Matricaria recutita
Common Name: German chamomile
Type: Annual
Family: Asteraceae
Native Range: Europe, western Asia
Zone: 2 to 8
Height: 1.00 to 2.00 feet
Spread: 0.75 to 1.00 feet
Bloom Time: June to August
Bloom Description: White rays with yellow center disk
Sun: Full sun
Water: Dry to medium
Maintenance: Low
Suggested Use: Annual
Flower: Showy, Fragrant
Leaf: Fragrant

Culture

Easily grown in average, dry to medium moisture, well-drained soils in full sun. Performs well in light sandy soils. Tolerates light shade. Tolerates poor soils. Best with regular moisture. Plant seed directly in the garden shortly before last spring frost date (flowers will appear in mid- summer with continued flowering to frost). For earlier flowers, start seed indoors in small pots about 6-8 weeks prior to last spring frost date for planting outside at last frost date. Plants will typically remain in the garden from year to year by self-seeding.

Noteworthy Characteristics

Matricaria recutita, commonly called German chamomile or sweet false chamomile, is an annual aromatic Eurasian herb that is commonly grown in herb gardens for harvest of its flowers which are principally used to make chamomile tea which is a mild sedative herbal drink recommended for a large number of applications including calming nerves, relaxing tense muscles, alleviating stress, dispelling insomnia and treating indigestion. This plant has escaped garden plantings and has naturalized in open areas and along roads in various parts of North America. It typically grows to 12-24" tall and to 12" wide on stems clad with aromatic but bitter tasting double pinnate leaves (to 3" long). Showy daisy-like flowers bloom summer to fall. Each flower features 10-20 petal-like white rays surrounding a showy bright yellow domed center disk of tubular yellow florets. For herbal use, harvest flowers when fully open. Flowers may be used fresh off the plant or dried and stored in airtight containers (freeze if product will not be used soon). German chamomile is used in most commercially marketed packages of chamomile tea rather than Roman chamomile (Chamamaemelum nobile) in large part because the former has a much sweeter and less bitter taste than the latter.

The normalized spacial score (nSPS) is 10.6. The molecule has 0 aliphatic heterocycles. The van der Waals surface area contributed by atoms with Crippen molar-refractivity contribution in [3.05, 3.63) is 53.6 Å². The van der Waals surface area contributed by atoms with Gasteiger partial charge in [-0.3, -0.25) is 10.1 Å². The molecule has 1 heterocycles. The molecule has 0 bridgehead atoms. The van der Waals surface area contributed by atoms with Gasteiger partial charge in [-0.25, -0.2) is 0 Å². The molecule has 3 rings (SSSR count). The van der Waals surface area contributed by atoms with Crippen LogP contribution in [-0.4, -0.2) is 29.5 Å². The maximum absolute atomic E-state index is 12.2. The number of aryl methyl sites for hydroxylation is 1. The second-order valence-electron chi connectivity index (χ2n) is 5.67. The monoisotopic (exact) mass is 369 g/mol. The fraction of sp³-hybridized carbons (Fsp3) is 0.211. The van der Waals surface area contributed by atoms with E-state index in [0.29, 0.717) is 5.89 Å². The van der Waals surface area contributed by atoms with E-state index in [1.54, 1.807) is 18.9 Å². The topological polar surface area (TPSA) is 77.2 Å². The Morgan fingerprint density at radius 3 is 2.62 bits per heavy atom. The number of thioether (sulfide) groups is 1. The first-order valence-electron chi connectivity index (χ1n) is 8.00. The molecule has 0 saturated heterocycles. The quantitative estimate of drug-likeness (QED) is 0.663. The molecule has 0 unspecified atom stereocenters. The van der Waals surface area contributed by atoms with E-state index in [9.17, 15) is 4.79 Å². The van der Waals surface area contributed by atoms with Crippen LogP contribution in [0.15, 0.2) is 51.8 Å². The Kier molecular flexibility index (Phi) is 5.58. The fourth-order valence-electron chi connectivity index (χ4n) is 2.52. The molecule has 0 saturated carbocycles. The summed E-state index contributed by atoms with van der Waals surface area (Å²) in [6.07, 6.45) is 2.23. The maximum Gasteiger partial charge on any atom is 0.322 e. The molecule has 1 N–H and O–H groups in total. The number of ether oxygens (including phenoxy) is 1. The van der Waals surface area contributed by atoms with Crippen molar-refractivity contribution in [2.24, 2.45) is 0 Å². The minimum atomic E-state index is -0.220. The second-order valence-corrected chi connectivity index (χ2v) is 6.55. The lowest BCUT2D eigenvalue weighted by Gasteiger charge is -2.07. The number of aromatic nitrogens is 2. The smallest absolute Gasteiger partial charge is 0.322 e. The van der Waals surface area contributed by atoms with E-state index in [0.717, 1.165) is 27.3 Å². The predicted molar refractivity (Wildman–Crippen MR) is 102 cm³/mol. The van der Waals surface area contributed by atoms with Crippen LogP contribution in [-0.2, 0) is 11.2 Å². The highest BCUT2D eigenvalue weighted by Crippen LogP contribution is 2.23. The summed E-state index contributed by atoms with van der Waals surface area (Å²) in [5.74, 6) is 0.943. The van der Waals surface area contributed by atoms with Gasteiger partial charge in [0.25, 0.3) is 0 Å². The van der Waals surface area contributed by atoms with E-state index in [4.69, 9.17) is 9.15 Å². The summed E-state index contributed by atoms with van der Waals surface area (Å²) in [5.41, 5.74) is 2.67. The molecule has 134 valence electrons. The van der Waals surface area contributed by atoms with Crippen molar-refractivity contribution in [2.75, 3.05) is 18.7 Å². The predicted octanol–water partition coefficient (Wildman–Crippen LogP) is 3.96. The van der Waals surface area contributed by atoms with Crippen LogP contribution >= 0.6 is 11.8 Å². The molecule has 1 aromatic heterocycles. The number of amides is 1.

Genus name comes from the medieval name possibly from the Latin word matrix meaning womb because of its one-time medical use.

Specific epithet means circumcised for the ray petals.

Problems

No serious insect or disease problems.

Garden Uses

Numerous additional uses for this herb beyond tea include (a) culinary (addition to cream cheese, fruit preparations and salads), (b) cosmetic (add to compresses or floral waters), (c) medicinal (add to creams for treatment of minor inflammations, wounds or irritations of mouth or gums), (d) add to potpouris and (e) sachet pouch for bath water.